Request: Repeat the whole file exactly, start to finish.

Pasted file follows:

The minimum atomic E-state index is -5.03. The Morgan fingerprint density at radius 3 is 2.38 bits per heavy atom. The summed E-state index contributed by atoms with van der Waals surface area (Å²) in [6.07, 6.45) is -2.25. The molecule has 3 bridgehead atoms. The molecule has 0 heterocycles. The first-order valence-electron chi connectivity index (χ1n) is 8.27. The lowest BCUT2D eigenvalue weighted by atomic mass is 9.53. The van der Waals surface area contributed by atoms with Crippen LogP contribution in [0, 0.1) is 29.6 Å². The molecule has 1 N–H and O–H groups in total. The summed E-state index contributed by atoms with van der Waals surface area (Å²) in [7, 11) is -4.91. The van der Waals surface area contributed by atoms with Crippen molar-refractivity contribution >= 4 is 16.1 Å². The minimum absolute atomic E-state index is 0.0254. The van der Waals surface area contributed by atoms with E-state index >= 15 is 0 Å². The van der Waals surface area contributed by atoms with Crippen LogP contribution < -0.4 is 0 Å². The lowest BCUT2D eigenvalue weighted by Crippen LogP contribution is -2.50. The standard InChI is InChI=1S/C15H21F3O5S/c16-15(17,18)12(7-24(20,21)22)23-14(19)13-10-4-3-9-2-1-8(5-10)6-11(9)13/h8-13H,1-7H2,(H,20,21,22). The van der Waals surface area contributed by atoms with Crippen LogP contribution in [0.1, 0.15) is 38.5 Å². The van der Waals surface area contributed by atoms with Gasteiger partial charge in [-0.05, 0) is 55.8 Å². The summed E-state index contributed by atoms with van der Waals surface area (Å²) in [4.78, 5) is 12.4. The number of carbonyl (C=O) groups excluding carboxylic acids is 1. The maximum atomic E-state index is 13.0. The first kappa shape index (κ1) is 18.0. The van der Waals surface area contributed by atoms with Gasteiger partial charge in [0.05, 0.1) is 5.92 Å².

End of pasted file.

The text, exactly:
The minimum atomic E-state index is -5.03. The Morgan fingerprint density at radius 3 is 2.38 bits per heavy atom. The summed E-state index contributed by atoms with van der Waals surface area (Å²) in [6.07, 6.45) is -2.25. The molecule has 3 bridgehead atoms. The molecule has 0 heterocycles. The first-order valence-electron chi connectivity index (χ1n) is 8.27. The lowest BCUT2D eigenvalue weighted by atomic mass is 9.53. The van der Waals surface area contributed by atoms with Crippen LogP contribution in [0, 0.1) is 29.6 Å². The molecule has 1 N–H and O–H groups in total. The summed E-state index contributed by atoms with van der Waals surface area (Å²) in [7, 11) is -4.91. The van der Waals surface area contributed by atoms with Crippen molar-refractivity contribution >= 4 is 16.1 Å². The minimum absolute atomic E-state index is 0.0254. The van der Waals surface area contributed by atoms with E-state index >= 15 is 0 Å². The van der Waals surface area contributed by atoms with Crippen LogP contribution < -0.4 is 0 Å². The lowest BCUT2D eigenvalue weighted by Crippen LogP contribution is -2.50. The standard InChI is InChI=1S/C15H21F3O5S/c16-15(17,18)12(7-24(20,21)22)23-14(19)13-10-4-3-9-2-1-8(5-10)6-11(9)13/h8-13H,1-7H2,(H,20,21,22). The van der Waals surface area contributed by atoms with Crippen LogP contribution in [0.1, 0.15) is 38.5 Å². The van der Waals surface area contributed by atoms with Gasteiger partial charge in [-0.05, 0) is 55.8 Å². The summed E-state index contributed by atoms with van der Waals surface area (Å²) in [4.78, 5) is 12.4. The number of carbonyl (C=O) groups excluding carboxylic acids is 1. The maximum atomic E-state index is 13.0. The first kappa shape index (κ1) is 18.0. The van der Waals surface area contributed by atoms with Gasteiger partial charge in [0.05, 0.1) is 5.92 Å².